Young people are growing up in an overtly sexualised world which is far more difficult than anything we had to negotiate when we were children.
You only have to listen to and watch current explicit music videos to understand how difficult it must be for some young people to understand the idea of consent.
The Robin Thickes song “blurred lines” has now been banned from about twenty student unions because they believe it promotes rape with lyrics describing a woman as an “animal” who “wants it”.
If young boys really believe that, then it gives no space for the idea of “consent” from young girls.
A hard hitting report out this week from the Office of the Children’s Commissioner reveals that children in England are continuing to be sexually exploited in gangs and groups and that authorities responsible for their safety are not listening to children properly and doing enough to protect them.
We saw that recently in Stockport when three men were jailed for sexually abusing two Stockport teenagers. One of the victims said that nobody took any notice of her and that her mum’s pleas had been “disregarded”.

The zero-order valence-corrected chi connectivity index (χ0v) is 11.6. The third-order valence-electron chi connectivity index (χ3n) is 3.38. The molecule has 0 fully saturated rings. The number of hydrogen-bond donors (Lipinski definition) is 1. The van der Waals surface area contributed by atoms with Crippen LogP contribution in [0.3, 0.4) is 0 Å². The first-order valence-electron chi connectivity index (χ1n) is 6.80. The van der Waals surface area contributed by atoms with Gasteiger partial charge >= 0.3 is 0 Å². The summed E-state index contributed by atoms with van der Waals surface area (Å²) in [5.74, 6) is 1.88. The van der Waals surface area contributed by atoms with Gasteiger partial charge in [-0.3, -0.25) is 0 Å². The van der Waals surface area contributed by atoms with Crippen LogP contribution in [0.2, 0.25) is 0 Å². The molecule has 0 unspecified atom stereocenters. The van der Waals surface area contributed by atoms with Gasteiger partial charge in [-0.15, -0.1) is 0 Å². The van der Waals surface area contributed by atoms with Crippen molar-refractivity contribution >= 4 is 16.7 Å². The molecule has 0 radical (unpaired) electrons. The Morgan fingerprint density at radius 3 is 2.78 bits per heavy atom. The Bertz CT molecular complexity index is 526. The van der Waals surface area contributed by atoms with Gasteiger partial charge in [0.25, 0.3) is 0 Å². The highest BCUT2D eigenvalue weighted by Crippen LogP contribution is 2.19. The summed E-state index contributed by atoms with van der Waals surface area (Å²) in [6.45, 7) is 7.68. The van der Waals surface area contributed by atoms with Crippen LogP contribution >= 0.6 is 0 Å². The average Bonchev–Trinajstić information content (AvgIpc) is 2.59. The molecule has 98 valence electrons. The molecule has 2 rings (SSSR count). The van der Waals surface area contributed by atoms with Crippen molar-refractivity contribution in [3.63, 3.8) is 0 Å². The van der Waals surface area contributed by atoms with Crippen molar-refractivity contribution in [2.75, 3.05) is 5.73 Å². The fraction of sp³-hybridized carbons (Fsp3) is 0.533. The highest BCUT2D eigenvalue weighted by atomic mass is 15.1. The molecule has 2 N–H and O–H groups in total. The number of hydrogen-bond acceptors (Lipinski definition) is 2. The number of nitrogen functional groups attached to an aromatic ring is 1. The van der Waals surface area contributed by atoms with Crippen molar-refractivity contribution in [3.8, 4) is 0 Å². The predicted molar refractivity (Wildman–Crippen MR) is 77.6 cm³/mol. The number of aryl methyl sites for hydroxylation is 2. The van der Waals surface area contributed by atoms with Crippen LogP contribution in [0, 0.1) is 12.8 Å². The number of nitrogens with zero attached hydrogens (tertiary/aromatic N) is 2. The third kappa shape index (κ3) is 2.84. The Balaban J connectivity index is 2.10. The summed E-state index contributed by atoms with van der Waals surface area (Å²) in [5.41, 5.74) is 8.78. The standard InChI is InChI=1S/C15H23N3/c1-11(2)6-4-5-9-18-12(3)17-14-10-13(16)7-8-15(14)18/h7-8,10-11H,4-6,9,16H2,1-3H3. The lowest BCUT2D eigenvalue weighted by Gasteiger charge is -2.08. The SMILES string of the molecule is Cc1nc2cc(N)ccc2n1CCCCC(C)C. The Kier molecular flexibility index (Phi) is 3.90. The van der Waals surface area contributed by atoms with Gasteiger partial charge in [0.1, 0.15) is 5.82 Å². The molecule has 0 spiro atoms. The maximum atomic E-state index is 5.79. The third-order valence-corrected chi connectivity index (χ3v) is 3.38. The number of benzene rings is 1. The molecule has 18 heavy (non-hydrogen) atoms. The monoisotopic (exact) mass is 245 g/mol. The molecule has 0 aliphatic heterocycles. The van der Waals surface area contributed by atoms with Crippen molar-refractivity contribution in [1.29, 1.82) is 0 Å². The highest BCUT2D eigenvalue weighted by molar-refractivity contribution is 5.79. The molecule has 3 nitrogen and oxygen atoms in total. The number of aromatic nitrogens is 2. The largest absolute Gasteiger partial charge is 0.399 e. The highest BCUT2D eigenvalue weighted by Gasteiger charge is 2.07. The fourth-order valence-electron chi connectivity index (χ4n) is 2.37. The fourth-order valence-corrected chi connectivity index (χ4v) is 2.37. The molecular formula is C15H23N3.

This is a familiar story and the same claims were made by some of the child victims in the Rochdale and other sexual exploitation cases.
Worrying, the Children’s Commissioner encountered over and over again, evidence of forced or coerced sex by young people against young people taking place in an extraordinary casual way. The issue of “consent” was muddled in many young people’s minds and some did not understand it at all.
Children aged between 13 to 14 were the most muddled about consent.
This makes it essential that every school and youth service provides quality relationship and sex education to help children negotiate this minefield.